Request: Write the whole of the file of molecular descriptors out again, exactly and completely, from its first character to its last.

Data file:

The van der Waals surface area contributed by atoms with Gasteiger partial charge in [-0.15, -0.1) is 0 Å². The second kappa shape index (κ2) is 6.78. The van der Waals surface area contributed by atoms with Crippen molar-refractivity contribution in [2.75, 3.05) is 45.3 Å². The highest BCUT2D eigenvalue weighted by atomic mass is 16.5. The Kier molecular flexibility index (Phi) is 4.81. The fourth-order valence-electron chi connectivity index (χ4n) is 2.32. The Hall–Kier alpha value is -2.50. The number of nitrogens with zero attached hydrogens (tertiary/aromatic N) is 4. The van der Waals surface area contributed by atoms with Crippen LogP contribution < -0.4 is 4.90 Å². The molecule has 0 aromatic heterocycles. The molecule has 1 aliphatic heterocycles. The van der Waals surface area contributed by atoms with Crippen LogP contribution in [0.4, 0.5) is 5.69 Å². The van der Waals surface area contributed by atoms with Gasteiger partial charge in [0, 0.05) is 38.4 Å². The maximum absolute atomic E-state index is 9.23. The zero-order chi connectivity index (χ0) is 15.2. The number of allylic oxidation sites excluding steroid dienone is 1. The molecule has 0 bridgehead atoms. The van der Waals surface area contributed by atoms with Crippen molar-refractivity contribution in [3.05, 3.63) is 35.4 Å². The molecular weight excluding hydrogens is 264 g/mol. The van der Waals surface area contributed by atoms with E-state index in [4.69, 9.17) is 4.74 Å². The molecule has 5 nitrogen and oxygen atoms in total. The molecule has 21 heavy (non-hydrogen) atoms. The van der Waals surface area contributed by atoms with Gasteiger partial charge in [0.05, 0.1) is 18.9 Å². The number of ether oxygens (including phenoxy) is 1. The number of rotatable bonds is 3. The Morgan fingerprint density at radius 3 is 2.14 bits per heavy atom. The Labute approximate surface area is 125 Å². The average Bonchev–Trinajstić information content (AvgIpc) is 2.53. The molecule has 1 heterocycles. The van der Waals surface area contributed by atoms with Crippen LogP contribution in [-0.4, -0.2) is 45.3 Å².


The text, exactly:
The van der Waals surface area contributed by atoms with Gasteiger partial charge in [-0.15, -0.1) is 0 Å². The second kappa shape index (κ2) is 6.78. The van der Waals surface area contributed by atoms with Crippen molar-refractivity contribution in [2.75, 3.05) is 45.3 Å². The highest BCUT2D eigenvalue weighted by atomic mass is 16.5. The Kier molecular flexibility index (Phi) is 4.81. The fourth-order valence-electron chi connectivity index (χ4n) is 2.32. The Hall–Kier alpha value is -2.50. The number of nitrogens with zero attached hydrogens (tertiary/aromatic N) is 4. The van der Waals surface area contributed by atoms with Crippen LogP contribution < -0.4 is 4.90 Å². The molecule has 0 aromatic heterocycles. The molecule has 1 aliphatic heterocycles. The van der Waals surface area contributed by atoms with Crippen LogP contribution in [0.4, 0.5) is 5.69 Å². The van der Waals surface area contributed by atoms with Gasteiger partial charge in [0, 0.05) is 38.4 Å². The maximum absolute atomic E-state index is 9.23. The zero-order chi connectivity index (χ0) is 15.2. The number of allylic oxidation sites excluding steroid dienone is 1. The molecule has 0 bridgehead atoms. The van der Waals surface area contributed by atoms with Crippen molar-refractivity contribution in [3.05, 3.63) is 35.4 Å². The molecular weight excluding hydrogens is 264 g/mol. The van der Waals surface area contributed by atoms with E-state index in [4.69, 9.17) is 4.74 Å². The molecule has 5 nitrogen and oxygen atoms in total. The molecule has 21 heavy (non-hydrogen) atoms. The van der Waals surface area contributed by atoms with Gasteiger partial charge in [0.05, 0.1) is 18.9 Å². The number of ether oxygens (including phenoxy) is 1. The number of rotatable bonds is 3. The Morgan fingerprint density at radius 3 is 2.14 bits per heavy atom. The Labute approximate surface area is 125 Å². The average Bonchev–Trinajstić information content (AvgIpc) is 2.53. The molecule has 1 heterocycles. The van der Waals surface area contributed by atoms with Crippen LogP contribution in [-0.4, -0.2) is 45.3 Å².